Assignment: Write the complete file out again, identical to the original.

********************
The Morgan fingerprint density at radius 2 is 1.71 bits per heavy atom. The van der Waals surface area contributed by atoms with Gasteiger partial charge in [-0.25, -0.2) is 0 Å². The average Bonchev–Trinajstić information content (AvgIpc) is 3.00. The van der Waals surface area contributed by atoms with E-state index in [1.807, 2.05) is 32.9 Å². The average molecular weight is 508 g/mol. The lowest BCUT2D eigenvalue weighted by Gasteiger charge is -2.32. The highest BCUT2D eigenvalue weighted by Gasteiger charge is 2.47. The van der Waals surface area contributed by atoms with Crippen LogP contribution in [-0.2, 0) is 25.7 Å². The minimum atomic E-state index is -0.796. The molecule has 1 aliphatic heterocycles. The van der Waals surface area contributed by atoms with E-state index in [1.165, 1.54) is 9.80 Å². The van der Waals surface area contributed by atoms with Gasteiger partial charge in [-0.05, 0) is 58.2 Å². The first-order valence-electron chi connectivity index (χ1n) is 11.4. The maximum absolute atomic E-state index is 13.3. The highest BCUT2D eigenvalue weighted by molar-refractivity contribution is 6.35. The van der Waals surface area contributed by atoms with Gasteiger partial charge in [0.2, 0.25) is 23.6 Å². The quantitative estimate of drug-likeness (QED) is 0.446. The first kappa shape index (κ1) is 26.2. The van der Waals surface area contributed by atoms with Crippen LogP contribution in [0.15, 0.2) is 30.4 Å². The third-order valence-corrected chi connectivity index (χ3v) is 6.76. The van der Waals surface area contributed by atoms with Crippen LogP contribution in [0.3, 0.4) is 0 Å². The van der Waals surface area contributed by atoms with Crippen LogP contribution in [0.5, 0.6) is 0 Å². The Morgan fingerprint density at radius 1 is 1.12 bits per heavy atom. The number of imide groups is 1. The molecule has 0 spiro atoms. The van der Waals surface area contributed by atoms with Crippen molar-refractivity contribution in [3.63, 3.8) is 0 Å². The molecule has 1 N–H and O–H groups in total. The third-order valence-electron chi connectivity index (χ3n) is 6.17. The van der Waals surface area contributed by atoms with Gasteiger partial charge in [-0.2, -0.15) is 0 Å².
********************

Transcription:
The Morgan fingerprint density at radius 2 is 1.71 bits per heavy atom. The van der Waals surface area contributed by atoms with Gasteiger partial charge in [-0.25, -0.2) is 0 Å². The average Bonchev–Trinajstić information content (AvgIpc) is 3.00. The van der Waals surface area contributed by atoms with E-state index in [1.807, 2.05) is 32.9 Å². The average molecular weight is 508 g/mol. The lowest BCUT2D eigenvalue weighted by Gasteiger charge is -2.32. The highest BCUT2D eigenvalue weighted by Gasteiger charge is 2.47. The van der Waals surface area contributed by atoms with Crippen LogP contribution in [-0.2, 0) is 25.7 Å². The minimum atomic E-state index is -0.796. The molecule has 1 aliphatic heterocycles. The van der Waals surface area contributed by atoms with E-state index in [1.165, 1.54) is 9.80 Å². The van der Waals surface area contributed by atoms with Gasteiger partial charge in [-0.05, 0) is 58.2 Å². The first-order valence-electron chi connectivity index (χ1n) is 11.4. The maximum absolute atomic E-state index is 13.3. The highest BCUT2D eigenvalue weighted by molar-refractivity contribution is 6.35. The van der Waals surface area contributed by atoms with Gasteiger partial charge in [0.2, 0.25) is 23.6 Å². The quantitative estimate of drug-likeness (QED) is 0.446. The first kappa shape index (κ1) is 26.2. The van der Waals surface area contributed by atoms with Crippen LogP contribution in [0.15, 0.2) is 30.4 Å². The third-order valence-corrected chi connectivity index (χ3v) is 6.76. The van der Waals surface area contributed by atoms with Crippen LogP contribution in [0.3, 0.4) is 0 Å². The van der Waals surface area contributed by atoms with Crippen LogP contribution in [0.5, 0.6) is 0 Å². The Morgan fingerprint density at radius 1 is 1.12 bits per heavy atom. The number of imide groups is 1. The molecule has 0 spiro atoms. The van der Waals surface area contributed by atoms with Crippen molar-refractivity contribution in [3.63, 3.8) is 0 Å². The molecule has 1 N–H and O–H groups in total. The third-order valence-electron chi connectivity index (χ3n) is 6.17. The van der Waals surface area contributed by atoms with Gasteiger partial charge in [-0.2, -0.15) is 0 Å².